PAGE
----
Now that you’ve found the love of your life, had a really fun engagement, and you’re ready to get married, there’s just one hitch (no pun intended) in your plan: he’s a devout Scientologist and you’re a Rastafarian. Or she’s Jewish and you’re Christian Scientist. With each of your religious backgrounds comes a host of wedding traditions. How can you have a ceremony that respects each of your faiths without slighting either one? It’s a sticky question, but here are some things to consider.
Have a secular ceremony
If each of you has a faith that’s important to you, but not so important that you won’t marry outside the faith, maybe your wedding ceremony should just be a celebration of the love you two have for each other. There’s no need to bring two or more deities into the mix if you don’t have to. Granted, some traditions are so strong, and some families of the wedding couple so adamant, that this won’t be an option. For those who can pull off a secular ceremony, though, it’s well worth considering.
Take extra time to plan
You can have a whirlwind engagement and a quick wedding, or you can have a wedding that truly respects both of your faiths. We recommend a longer engagement if you want to have the latter. Spend time with each of your families, really get to know each other as people, and discuss the traditions each family has. Find out what’s most important for all involved and why. That’ll help you start to put together the ceremony.
Get some background
Even if you’re not planning on converting to your partner’s faith, it’s a good idea to learn as much as you can about each other’s spiritual leanings. Talk to his rabbi or her shaman, find out the history and core beliefs of the religion. It will help plan the ceremony and it will give you more insight into your partner.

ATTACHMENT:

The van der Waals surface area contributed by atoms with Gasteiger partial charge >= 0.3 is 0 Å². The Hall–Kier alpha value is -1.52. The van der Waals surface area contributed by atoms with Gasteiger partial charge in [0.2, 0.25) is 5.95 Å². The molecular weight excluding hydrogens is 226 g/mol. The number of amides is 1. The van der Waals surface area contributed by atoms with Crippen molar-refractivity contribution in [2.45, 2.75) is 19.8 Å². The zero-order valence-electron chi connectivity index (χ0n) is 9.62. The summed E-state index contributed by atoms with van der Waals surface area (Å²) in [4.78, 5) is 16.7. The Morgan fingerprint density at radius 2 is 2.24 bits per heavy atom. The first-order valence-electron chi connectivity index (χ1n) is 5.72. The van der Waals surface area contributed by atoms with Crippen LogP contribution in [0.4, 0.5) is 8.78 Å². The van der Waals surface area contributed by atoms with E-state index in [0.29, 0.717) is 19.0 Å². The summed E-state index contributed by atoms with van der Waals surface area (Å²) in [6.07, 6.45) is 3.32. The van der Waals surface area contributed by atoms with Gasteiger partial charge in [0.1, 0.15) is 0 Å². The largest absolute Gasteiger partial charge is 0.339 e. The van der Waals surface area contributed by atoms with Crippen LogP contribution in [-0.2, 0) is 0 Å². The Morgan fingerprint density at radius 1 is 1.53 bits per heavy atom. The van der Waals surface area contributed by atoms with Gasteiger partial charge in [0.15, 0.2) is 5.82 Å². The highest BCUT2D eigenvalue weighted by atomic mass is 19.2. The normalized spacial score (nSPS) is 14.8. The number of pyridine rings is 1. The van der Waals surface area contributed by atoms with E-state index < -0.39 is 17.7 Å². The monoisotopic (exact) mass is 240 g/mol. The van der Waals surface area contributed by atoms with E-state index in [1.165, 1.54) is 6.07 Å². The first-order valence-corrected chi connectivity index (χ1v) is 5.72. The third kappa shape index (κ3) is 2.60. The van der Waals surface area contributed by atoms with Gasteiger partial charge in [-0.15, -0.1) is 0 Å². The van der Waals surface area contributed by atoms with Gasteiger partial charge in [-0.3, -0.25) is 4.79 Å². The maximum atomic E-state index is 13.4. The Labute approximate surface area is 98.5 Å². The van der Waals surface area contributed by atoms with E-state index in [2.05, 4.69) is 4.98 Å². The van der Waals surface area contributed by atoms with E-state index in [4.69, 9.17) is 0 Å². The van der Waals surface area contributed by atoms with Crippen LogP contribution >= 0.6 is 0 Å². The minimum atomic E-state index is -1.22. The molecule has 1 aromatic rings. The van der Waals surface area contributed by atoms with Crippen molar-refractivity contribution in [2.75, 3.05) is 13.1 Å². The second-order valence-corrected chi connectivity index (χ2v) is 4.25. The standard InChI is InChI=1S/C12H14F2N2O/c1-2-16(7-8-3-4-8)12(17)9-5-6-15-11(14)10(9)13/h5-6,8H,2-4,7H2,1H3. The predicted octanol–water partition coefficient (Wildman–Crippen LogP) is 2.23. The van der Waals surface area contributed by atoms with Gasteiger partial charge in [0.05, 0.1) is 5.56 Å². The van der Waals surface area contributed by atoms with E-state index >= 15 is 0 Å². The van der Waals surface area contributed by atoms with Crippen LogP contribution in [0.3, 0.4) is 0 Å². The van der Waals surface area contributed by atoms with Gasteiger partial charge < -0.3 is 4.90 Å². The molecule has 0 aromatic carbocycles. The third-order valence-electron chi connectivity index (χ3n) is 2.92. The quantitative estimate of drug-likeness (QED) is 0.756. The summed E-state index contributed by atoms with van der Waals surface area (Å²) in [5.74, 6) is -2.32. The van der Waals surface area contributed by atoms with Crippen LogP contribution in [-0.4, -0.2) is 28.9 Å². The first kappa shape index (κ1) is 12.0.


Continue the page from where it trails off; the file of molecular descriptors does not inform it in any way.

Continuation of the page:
Find the right officiant, or two
Finding a rabbi who will marry a Jewish groom to an atheist bride can be tricky. So can finding a priest willing to marry a Catholic to a Wiccan. You’ll have to interview officiants to determine their comfort level with interfaith weddings. We recommend having two officiants, if you can, one of each faith. That way they can be given equal time during the ceremony.
Respect both faiths and both families
If you’re going to meld the traditions of both faiths into a single ceremony, make sure they get equal time. You can also help educate the extended family and your guests by including information about the wedding traditions of both faiths in your program. Don’t leave Aunt Petunia in the dark about the Jewish customs, and make sure his Uncle Moshe understands why you’re drinking grape juice out of a big golden cup.
Personalize the proceedings
At the end of the day, the ceremony is as much about you and your spouse as it is about your faiths. So make sure whatever traditions you choose to include, you don’t lose sight of what makes you special as a couple. Also, it’s a great idea to incorporate small things that all faiths can respect. This can be anything from using some cheap wedding sparklers at the end of the ceremony to lighting a unity candle to symbolize your new life together. The name of the game is to do things that don’t have any negative connotations to another religion and you can still have a beautiful ceremony without stepping on anyone’s toes.
Interfaith weddings can be tricky to negotiate, but when they’re done well, they can be enlightening, life-affirming events for all involved. Keep our tips in mind, and you’re sure to have a blessed union.